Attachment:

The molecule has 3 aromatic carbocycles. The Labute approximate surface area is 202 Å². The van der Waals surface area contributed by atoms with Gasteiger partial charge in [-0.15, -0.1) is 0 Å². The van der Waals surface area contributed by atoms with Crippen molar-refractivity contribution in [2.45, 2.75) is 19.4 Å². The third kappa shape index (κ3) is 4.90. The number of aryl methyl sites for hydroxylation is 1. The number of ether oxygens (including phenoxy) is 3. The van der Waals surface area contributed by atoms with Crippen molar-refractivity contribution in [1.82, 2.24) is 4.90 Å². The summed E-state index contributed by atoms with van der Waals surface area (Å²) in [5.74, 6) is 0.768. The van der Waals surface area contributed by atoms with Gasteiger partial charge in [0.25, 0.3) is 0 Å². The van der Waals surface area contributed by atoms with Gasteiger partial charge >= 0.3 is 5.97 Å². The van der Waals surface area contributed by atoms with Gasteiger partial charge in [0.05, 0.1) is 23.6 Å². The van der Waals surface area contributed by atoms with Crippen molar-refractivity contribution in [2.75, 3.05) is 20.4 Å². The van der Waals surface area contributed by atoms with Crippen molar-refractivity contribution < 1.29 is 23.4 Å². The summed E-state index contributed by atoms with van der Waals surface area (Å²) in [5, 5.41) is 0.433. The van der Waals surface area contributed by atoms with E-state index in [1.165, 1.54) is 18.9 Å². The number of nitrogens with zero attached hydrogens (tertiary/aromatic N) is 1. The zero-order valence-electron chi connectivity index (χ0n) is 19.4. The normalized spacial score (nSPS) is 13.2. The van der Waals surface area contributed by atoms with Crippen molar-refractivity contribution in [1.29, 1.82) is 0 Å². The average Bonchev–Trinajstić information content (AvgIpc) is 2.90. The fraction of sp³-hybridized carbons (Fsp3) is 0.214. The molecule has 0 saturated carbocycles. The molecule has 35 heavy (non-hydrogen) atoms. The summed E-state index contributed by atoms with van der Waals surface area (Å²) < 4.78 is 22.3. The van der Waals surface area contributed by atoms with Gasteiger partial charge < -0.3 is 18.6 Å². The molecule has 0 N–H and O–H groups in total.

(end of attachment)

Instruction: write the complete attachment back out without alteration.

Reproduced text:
The molecule has 3 aromatic carbocycles. The Labute approximate surface area is 202 Å². The van der Waals surface area contributed by atoms with Gasteiger partial charge in [-0.15, -0.1) is 0 Å². The van der Waals surface area contributed by atoms with Crippen molar-refractivity contribution in [2.45, 2.75) is 19.4 Å². The third kappa shape index (κ3) is 4.90. The number of aryl methyl sites for hydroxylation is 1. The number of ether oxygens (including phenoxy) is 3. The van der Waals surface area contributed by atoms with Crippen molar-refractivity contribution in [1.82, 2.24) is 4.90 Å². The summed E-state index contributed by atoms with van der Waals surface area (Å²) in [5.74, 6) is 0.768. The van der Waals surface area contributed by atoms with Gasteiger partial charge in [0.25, 0.3) is 0 Å². The van der Waals surface area contributed by atoms with Gasteiger partial charge >= 0.3 is 5.97 Å². The van der Waals surface area contributed by atoms with Gasteiger partial charge in [0.05, 0.1) is 23.6 Å². The van der Waals surface area contributed by atoms with Crippen molar-refractivity contribution in [2.75, 3.05) is 20.4 Å². The van der Waals surface area contributed by atoms with Crippen molar-refractivity contribution < 1.29 is 23.4 Å². The summed E-state index contributed by atoms with van der Waals surface area (Å²) in [5, 5.41) is 0.433. The van der Waals surface area contributed by atoms with E-state index in [1.165, 1.54) is 18.9 Å². The number of nitrogens with zero attached hydrogens (tertiary/aromatic N) is 1. The zero-order valence-electron chi connectivity index (χ0n) is 19.4. The normalized spacial score (nSPS) is 13.2. The van der Waals surface area contributed by atoms with Crippen molar-refractivity contribution in [1.29, 1.82) is 0 Å². The average Bonchev–Trinajstić information content (AvgIpc) is 2.90. The fraction of sp³-hybridized carbons (Fsp3) is 0.214. The molecule has 0 saturated carbocycles. The molecule has 35 heavy (non-hydrogen) atoms. The summed E-state index contributed by atoms with van der Waals surface area (Å²) < 4.78 is 22.3. The van der Waals surface area contributed by atoms with Gasteiger partial charge < -0.3 is 18.6 Å². The molecule has 0 N–H and O–H groups in total.